Political and Judicial Career
In August 1831 Daniel won election to the House of Delegates from Campbell County. He was twenty-four years old when elected and therefore not old enough to take office, but he met the minimum age requirement by the time the assembly convened in December. Daniel served on the standing Committees for Courts of Justice and of Finance and on a joint committee to examine the records of the Bank of Virginia and the Farmers' Bank of Virginia. He made his legislative debut during one of the General Assembly's most important debates, on the future of slavery in Virginia. Although he had probably not yet acquired any slaves, at that time his father paid taxes on about thirty age twelve or older. On January 14, 1832, Daniel spoke in opposition to a proposal for emancipation post nati, which would have freed children born to enslaved mothers and thus slowly extinguished the institution of slavery as older slaves died. Daniel's proslavery argument was premised on his strong commitment to the sanctity of the private property rights of slave owners.
Daniel was not reelected in 1832, but he returned to the House of Delegates for the 1835–1836 and 1838 sessions. During the first term he was ranking member of the Committee of Privileges and Elections and chaired the Committee to Examine the Second Auditor's Office; during the second he was a member of the Committee for Courts of Justice. Daniel, a Democrat and defender of states' rights doctrines, in 1845 delivered a long eulogy in Lynchburg after the death of Andrew Jackson.
Daniel took his seat on the bench during the January 1847 term and wrote his first of more than 100 majority opinions for the court in the combined cases Sheppards v. Turpin and Sheppards v. Stubbs. These cases dealt with questions of equity jurisprudence and property rights, realms of law in which Daniel excelled and that provided the subject matter for many of his subsequent opinions. His opinions were generally long essays that often recounted the legal history of the statute or precept in question and reflected a strong grasp of the procedural and conceptual technicalities characteristic of Virginia's laws.
Daniel delivered his most notable opinion on April 9, 1861, in Baker v. Wise, Governor, which upheld a Virginia law that required state inspectors to verify that ships owned by residents of another state departing Virginia for northern ports carried no escaping slaves. Daniel, who reported forty-one slaves and $200,000 in real estate in the 1860 census, ruled that the statute was a valid exercise of the police powers reserved to the states and not an infringement of Congress's power to regulate interstate and foreign commerce.
The court sat through the Civil War and last met on February 8, 1865. The judges intended to sit again in April but did not as a result of the evacuation of Richmond. In February 1866 the General Assembly, which under the constitution adopted by the Restored government had again taken responsibility for electing judges, did not return Daniel to his seat on the bench.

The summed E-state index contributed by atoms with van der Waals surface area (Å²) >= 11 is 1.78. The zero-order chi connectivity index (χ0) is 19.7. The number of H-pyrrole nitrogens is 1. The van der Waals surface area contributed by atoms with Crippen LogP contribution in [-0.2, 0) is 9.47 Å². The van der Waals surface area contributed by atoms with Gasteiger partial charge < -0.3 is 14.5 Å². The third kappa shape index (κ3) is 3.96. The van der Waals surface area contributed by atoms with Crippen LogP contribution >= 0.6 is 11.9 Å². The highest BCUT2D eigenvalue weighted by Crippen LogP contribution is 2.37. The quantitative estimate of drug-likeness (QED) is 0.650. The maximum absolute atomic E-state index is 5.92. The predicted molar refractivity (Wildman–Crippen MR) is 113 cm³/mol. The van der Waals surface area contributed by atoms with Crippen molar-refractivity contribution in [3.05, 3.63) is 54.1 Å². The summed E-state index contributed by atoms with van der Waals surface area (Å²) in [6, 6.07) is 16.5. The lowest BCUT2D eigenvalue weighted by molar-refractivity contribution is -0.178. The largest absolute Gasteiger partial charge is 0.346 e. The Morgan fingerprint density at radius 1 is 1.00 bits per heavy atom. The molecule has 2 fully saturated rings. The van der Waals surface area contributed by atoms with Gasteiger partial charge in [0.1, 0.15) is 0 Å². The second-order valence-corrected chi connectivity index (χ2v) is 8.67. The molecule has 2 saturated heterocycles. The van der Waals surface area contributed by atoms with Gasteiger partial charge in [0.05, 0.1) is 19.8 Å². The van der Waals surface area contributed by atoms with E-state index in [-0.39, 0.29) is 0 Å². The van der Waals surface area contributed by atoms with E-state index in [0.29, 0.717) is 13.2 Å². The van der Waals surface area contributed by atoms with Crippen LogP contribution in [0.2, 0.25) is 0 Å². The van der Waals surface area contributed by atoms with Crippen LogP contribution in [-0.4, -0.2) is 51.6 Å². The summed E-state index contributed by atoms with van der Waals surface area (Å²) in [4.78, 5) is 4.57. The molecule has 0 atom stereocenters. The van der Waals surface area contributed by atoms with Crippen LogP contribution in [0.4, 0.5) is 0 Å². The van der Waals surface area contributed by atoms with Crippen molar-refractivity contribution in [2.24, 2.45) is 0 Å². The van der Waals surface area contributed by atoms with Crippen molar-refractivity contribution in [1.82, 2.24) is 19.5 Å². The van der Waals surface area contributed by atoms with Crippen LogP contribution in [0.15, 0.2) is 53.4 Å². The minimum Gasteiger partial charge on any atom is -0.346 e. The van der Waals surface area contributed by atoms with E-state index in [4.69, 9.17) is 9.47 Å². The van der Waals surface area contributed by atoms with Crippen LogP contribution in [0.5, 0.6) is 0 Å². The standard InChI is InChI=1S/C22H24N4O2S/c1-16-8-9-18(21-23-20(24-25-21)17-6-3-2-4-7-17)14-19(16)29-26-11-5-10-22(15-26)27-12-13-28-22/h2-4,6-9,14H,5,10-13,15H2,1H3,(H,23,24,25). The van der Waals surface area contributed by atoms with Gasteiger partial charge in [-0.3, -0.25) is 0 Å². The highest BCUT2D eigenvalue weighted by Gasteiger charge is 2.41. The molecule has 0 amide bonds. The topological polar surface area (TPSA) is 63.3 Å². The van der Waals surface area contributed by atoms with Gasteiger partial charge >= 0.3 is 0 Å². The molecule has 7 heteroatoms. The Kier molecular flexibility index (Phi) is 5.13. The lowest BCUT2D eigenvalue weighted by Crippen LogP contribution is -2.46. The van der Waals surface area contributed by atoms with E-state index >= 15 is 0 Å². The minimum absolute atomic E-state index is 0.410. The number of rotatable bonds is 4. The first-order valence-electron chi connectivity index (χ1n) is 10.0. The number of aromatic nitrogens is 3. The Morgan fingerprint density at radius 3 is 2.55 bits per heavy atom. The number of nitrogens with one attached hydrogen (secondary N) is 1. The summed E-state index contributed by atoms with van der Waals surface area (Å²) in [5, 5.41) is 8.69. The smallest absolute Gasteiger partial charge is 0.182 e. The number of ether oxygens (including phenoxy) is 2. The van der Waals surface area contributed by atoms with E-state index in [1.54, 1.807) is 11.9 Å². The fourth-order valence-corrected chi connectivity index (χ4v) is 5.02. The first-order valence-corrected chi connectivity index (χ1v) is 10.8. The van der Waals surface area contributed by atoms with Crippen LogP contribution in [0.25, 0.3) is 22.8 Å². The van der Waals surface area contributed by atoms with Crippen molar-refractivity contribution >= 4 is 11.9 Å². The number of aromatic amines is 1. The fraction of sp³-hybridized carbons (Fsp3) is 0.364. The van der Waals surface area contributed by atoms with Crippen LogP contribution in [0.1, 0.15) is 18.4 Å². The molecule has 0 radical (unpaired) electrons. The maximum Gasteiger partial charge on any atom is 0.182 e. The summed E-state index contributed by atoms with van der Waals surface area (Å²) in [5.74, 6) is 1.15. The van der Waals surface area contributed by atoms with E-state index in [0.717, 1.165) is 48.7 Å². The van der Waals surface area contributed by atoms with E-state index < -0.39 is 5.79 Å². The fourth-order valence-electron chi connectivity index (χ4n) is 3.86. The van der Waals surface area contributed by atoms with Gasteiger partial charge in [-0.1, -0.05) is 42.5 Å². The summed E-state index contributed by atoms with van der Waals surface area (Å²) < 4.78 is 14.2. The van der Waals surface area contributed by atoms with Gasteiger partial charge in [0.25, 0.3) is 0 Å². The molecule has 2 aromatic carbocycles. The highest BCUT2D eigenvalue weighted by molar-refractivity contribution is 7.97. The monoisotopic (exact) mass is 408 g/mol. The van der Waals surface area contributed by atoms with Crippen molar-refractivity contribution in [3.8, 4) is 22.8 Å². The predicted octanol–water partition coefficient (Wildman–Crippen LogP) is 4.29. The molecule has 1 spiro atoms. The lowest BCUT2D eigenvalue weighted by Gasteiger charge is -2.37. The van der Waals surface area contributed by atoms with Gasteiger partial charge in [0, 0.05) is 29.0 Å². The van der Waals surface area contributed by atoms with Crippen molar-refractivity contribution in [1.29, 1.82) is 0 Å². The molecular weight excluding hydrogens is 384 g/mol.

Because the value of his property exceeded $20,000 after the Civil War, Daniel was required to apply for a presidential pardon, which he received on July 14, 1865. He resumed practicing law in Lynchburg with his son and son-in-law. Daniel died of apoplexy while attending a session of court in the Nelson County courthouse on March 28, 1873. He was buried in the Old City Cemetery (also known as the Old Methodist Cemetery) in Lynchburg, where his memorial stone bears the inscription, "Be just and fear not."
November 26, 1806 - William Daniel Jr. is born, most likely in Winchester.
1826 - William Daniel Jr. graduates from Hampden-Sydney College.
February 1827–July 1829 - William Daniel Jr. attends the University of Virginia.
1831–1832 - William Daniel Jr. serves in the House of Delegates.
January 14, 1832 - William Daniel Jr. speaks in the House of Delegates against the gradual end of slavery.
1835–1836 - William Daniel Jr. serves in the House of Delegates.
1838 - William Daniel Jr. serves in the House of Delegates.
December 8, 1841 - William Daniel Jr. and Sarah Ann Warwick, of Lynchburg, marry.
1845 - William Daniel Jr. delivers a long eulogy in Lynchburg after the death of Andrew Jackson.
August 8, 1845 - Sarah Warwick Daniel, the wife of William Daniel Jr., dies.
December 15, 1846 - The General Assembly elects William Daniel Jr. to the Virginia Supreme Court of Appeals.
June 6, 1850 - William Daniel Jr. and Elizabeth Hannah Cabell marry.
May 27, 1852 - William Daniel Jr. wins popular election to the Virginia Supreme Court of Appeals.
April 9, 1861 - William Daniel Jr. issues the opinion in Baker v. Wise, Governor, in which the Virginia Supreme Court of Appeals upholds a law requiring certain ship inspections for fugitive slaves.
July 14, 1865 - William Daniel Jr. receives a presidential pardon.
March 28, 1873 - William Daniel Jr. dies of apoplexy while attending court in Nelson County. He is buried in the Old City Cemetery in Lynchburg.
Cite This Entry
- APA Citation:
Curtis, C. M., & the Dictionary of Virginia Biography. William Daniel Jr. (1806–1873). (2017, September 19). In Encyclopedia Virginia. Retrieved from http://www.EncyclopediaVirginia.org/William_Daniel_Jr_1806-1873.
- MLA Citation:
Curtis, Christopher M. and the Dictionary of Virginia Biography. "William Daniel Jr. (1806–1873)." Encyclopedia Virginia. Virginia Foundation for the Humanities, 19 Sep. 2017. Web. READ_DATE.
First published: April 7, 2017 | Last modified: September 19, 2017
Contributed by Christopher M. Curtis and the Dictionary of Virginia Biography.